This Week’s Torah Portion | December 18 – December 24, 2016 – 18 Kislev – 24 Kislev, 5777
In A Nutshell
In the portion, VaYeshev (And Jacob Sat), Jacob dwells in the land of Canaan. The protagonist of this portion is Joseph, Jacob’s youngest son. Joseph was gifted with a knack for prophetic dreams. In one of them, he sees himself ruling over his brothers. He tells them about it and turns their envy against him.
His brothers lead the cattle to Shechem to graze there, and his father sends him to them. On his way he meets a man and asks him about his brothers: “I seek my brethren” (Genesis 37:16). By the time Joseph finds his brothers they are already conspiring to kill him because of their envy. Reuben manages to prevent them from committing the murder and the brothers decide to throw Joseph in a pit, instead, in order to sell him to the Ishmaelites. A convoy of Midianites that passes by takes Joseph with them down to Egypt.
When Joseph arrives in Egypt, he hides in the home of Pharaoh’s captain of the guard, Potiphar. Potiphar’s wife tries to seduce Joseph but he refuses. She avenges by saying that Joseph tried to force himself on her, and he is thrown to the dungeon.
In the pit, Joseph meets Pharaoh’s two officials, the chief cupbearer and the chief baker. He also discloses his gift for prophetic dreams. He predicts that within three weeks the chief cupbearer will be released, and the chief baker will be hanged. Joseph asks the chief cupbearer that upon his release he will go to Pharaoh and tell him that he, Joseph, is jailed for no reason and that he should be released.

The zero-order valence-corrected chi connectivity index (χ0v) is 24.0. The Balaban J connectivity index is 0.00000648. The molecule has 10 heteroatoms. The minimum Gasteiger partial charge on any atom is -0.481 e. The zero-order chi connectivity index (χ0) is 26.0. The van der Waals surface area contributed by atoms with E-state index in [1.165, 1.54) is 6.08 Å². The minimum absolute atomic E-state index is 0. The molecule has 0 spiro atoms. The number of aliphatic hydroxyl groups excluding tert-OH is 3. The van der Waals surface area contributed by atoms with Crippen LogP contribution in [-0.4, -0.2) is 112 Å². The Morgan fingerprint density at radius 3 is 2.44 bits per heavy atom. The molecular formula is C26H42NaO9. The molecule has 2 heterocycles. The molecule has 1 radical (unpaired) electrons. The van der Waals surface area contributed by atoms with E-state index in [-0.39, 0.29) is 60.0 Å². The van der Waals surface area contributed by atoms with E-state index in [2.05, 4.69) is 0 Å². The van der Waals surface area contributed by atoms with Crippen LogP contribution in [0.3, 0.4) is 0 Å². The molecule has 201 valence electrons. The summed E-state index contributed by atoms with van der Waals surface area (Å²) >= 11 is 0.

Commentary by Dr. Michael Laitman
This portion contains a profound spiritual message. It narrates the correction of the soul, which is man’s purpose in life, and the reason why the Torah was given. Initially, the evil inclination appears, as it is written, “I have created the evil inclination, I have created for it the Torah as a spice,” for “the light in it reforms it.” “Reforming” means returning to a state of “love your neighbor as yourself.” That is, it brings a person back to the quality of bestowal, similarity with the Creator. This is what we should achieve, as it is written, “Return, Oh Israel unto the Lord your God” (Hosea 14:2).
The Torah demonstrates how the ego, the will to receive, keeps changing until it is corrected. In the example shown in this portion we see how all our qualities connect, then separate, manifesting imbalance among them until they beget more advanced qualities, closer to bestowal.
Jacob is the beginning of the quality of bestowal within us. Abraham, Isaac, and Jacob are the three patriarchs. Jacob is actually the senior, containing both the desire to receive and the desire to bestow within us, as it is only possible to elicit the middle line using both. The middle line, Jacob, is still not attributed to the level of execution in us, but to the level of decision making.